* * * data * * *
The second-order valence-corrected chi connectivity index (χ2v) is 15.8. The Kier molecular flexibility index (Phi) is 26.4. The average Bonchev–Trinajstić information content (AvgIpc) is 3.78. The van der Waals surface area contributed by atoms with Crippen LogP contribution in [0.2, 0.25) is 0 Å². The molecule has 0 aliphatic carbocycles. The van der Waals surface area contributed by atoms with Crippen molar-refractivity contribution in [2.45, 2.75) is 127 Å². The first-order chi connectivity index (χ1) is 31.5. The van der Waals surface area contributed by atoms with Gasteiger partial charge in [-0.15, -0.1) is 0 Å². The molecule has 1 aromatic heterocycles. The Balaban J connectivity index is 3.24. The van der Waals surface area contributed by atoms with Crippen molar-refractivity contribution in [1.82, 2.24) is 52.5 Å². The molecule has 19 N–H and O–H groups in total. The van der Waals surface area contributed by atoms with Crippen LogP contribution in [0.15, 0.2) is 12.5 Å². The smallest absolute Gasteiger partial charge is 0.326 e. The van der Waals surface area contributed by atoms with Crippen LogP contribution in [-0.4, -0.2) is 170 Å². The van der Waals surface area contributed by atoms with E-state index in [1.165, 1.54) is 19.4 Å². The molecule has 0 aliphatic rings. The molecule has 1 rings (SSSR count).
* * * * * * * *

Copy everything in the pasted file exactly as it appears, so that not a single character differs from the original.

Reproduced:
The second-order valence-corrected chi connectivity index (χ2v) is 15.8. The Kier molecular flexibility index (Phi) is 26.4. The average Bonchev–Trinajstić information content (AvgIpc) is 3.78. The van der Waals surface area contributed by atoms with Crippen LogP contribution in [0.2, 0.25) is 0 Å². The molecule has 0 aliphatic carbocycles. The van der Waals surface area contributed by atoms with Crippen molar-refractivity contribution in [2.45, 2.75) is 127 Å². The first-order chi connectivity index (χ1) is 31.5. The van der Waals surface area contributed by atoms with Gasteiger partial charge in [-0.15, -0.1) is 0 Å². The molecule has 1 aromatic heterocycles. The Balaban J connectivity index is 3.24. The van der Waals surface area contributed by atoms with Crippen molar-refractivity contribution in [1.82, 2.24) is 52.5 Å². The molecule has 19 N–H and O–H groups in total. The van der Waals surface area contributed by atoms with Crippen LogP contribution in [0.15, 0.2) is 12.5 Å². The smallest absolute Gasteiger partial charge is 0.326 e. The van der Waals surface area contributed by atoms with Crippen LogP contribution in [-0.4, -0.2) is 170 Å². The van der Waals surface area contributed by atoms with E-state index in [1.165, 1.54) is 19.4 Å². The molecule has 0 aliphatic rings. The molecule has 1 rings (SSSR count).